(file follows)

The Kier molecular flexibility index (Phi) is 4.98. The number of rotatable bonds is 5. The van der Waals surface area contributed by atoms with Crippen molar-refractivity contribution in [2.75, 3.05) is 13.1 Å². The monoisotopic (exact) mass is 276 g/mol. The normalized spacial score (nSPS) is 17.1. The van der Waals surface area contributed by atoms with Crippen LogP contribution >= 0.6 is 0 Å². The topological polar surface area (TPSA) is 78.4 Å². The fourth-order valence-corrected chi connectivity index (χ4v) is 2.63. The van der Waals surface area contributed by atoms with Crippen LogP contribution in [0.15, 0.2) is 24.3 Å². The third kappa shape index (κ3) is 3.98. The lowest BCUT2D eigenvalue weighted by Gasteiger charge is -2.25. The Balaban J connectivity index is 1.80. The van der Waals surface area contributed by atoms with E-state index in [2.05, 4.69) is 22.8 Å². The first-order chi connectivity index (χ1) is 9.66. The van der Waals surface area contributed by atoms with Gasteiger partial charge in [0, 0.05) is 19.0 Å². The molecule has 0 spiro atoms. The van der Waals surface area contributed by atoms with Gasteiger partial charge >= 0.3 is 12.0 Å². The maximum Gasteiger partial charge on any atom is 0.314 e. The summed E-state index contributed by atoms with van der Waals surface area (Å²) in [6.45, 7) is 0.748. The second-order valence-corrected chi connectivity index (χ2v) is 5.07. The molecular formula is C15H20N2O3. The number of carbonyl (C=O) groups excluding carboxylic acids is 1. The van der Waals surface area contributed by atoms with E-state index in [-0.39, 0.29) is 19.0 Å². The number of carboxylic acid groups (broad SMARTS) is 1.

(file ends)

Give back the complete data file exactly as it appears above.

The Kier molecular flexibility index (Phi) is 4.98. The number of rotatable bonds is 5. The van der Waals surface area contributed by atoms with Crippen molar-refractivity contribution in [2.75, 3.05) is 13.1 Å². The monoisotopic (exact) mass is 276 g/mol. The normalized spacial score (nSPS) is 17.1. The van der Waals surface area contributed by atoms with Crippen LogP contribution >= 0.6 is 0 Å². The topological polar surface area (TPSA) is 78.4 Å². The fourth-order valence-corrected chi connectivity index (χ4v) is 2.63. The van der Waals surface area contributed by atoms with Crippen LogP contribution in [0.15, 0.2) is 24.3 Å². The third kappa shape index (κ3) is 3.98. The lowest BCUT2D eigenvalue weighted by Gasteiger charge is -2.25. The Balaban J connectivity index is 1.80. The van der Waals surface area contributed by atoms with E-state index in [2.05, 4.69) is 22.8 Å². The first-order chi connectivity index (χ1) is 9.66. The van der Waals surface area contributed by atoms with Gasteiger partial charge in [0, 0.05) is 19.0 Å². The molecule has 0 spiro atoms. The van der Waals surface area contributed by atoms with Gasteiger partial charge >= 0.3 is 12.0 Å². The maximum Gasteiger partial charge on any atom is 0.314 e. The summed E-state index contributed by atoms with van der Waals surface area (Å²) in [6.45, 7) is 0.748. The second-order valence-corrected chi connectivity index (χ2v) is 5.07. The molecular formula is C15H20N2O3. The number of carbonyl (C=O) groups excluding carboxylic acids is 1. The van der Waals surface area contributed by atoms with E-state index in [-0.39, 0.29) is 19.0 Å². The number of carboxylic acid groups (broad SMARTS) is 1.